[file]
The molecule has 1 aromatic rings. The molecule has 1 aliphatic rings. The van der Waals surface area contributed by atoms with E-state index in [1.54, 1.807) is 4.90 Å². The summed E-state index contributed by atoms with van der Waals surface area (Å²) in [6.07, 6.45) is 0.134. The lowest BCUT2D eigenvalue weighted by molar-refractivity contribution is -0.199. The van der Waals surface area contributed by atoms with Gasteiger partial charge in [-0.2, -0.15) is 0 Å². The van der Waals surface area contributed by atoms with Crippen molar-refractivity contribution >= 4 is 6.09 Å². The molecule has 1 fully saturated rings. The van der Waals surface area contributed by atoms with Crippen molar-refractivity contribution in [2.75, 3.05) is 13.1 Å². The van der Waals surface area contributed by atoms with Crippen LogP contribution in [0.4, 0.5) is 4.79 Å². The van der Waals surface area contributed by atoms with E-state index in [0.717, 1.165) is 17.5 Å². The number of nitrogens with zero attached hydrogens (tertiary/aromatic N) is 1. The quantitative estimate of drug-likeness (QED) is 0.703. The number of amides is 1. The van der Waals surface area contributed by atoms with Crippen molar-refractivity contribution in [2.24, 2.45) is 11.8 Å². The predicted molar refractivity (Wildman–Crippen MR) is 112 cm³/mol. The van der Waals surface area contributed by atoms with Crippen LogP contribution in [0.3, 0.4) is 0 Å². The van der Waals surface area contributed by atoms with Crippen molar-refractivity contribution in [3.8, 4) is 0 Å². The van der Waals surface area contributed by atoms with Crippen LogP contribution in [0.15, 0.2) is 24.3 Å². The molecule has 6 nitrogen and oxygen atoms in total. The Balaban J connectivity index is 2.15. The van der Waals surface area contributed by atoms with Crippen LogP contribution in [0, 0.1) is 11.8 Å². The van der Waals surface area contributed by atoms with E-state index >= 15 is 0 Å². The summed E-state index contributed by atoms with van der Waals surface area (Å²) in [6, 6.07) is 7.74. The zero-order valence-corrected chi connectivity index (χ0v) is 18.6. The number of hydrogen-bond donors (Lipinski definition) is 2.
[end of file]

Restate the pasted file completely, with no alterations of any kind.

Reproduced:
The molecule has 1 aromatic rings. The molecule has 1 aliphatic rings. The van der Waals surface area contributed by atoms with E-state index in [1.54, 1.807) is 4.90 Å². The summed E-state index contributed by atoms with van der Waals surface area (Å²) in [6.07, 6.45) is 0.134. The lowest BCUT2D eigenvalue weighted by molar-refractivity contribution is -0.199. The van der Waals surface area contributed by atoms with Gasteiger partial charge in [-0.2, -0.15) is 0 Å². The van der Waals surface area contributed by atoms with Crippen molar-refractivity contribution >= 4 is 6.09 Å². The molecule has 1 fully saturated rings. The van der Waals surface area contributed by atoms with Crippen molar-refractivity contribution in [2.75, 3.05) is 13.1 Å². The van der Waals surface area contributed by atoms with Crippen LogP contribution in [0.4, 0.5) is 4.79 Å². The van der Waals surface area contributed by atoms with E-state index in [0.717, 1.165) is 17.5 Å². The number of nitrogens with zero attached hydrogens (tertiary/aromatic N) is 1. The quantitative estimate of drug-likeness (QED) is 0.703. The number of amides is 1. The van der Waals surface area contributed by atoms with Crippen molar-refractivity contribution in [2.24, 2.45) is 11.8 Å². The predicted molar refractivity (Wildman–Crippen MR) is 112 cm³/mol. The van der Waals surface area contributed by atoms with Crippen LogP contribution in [0.3, 0.4) is 0 Å². The van der Waals surface area contributed by atoms with Crippen molar-refractivity contribution in [3.8, 4) is 0 Å². The van der Waals surface area contributed by atoms with Crippen LogP contribution in [0.15, 0.2) is 24.3 Å². The molecule has 6 nitrogen and oxygen atoms in total. The Balaban J connectivity index is 2.15. The van der Waals surface area contributed by atoms with Crippen LogP contribution in [0, 0.1) is 11.8 Å². The van der Waals surface area contributed by atoms with E-state index >= 15 is 0 Å². The summed E-state index contributed by atoms with van der Waals surface area (Å²) in [6, 6.07) is 7.74. The zero-order valence-corrected chi connectivity index (χ0v) is 18.6. The number of hydrogen-bond donors (Lipinski definition) is 2.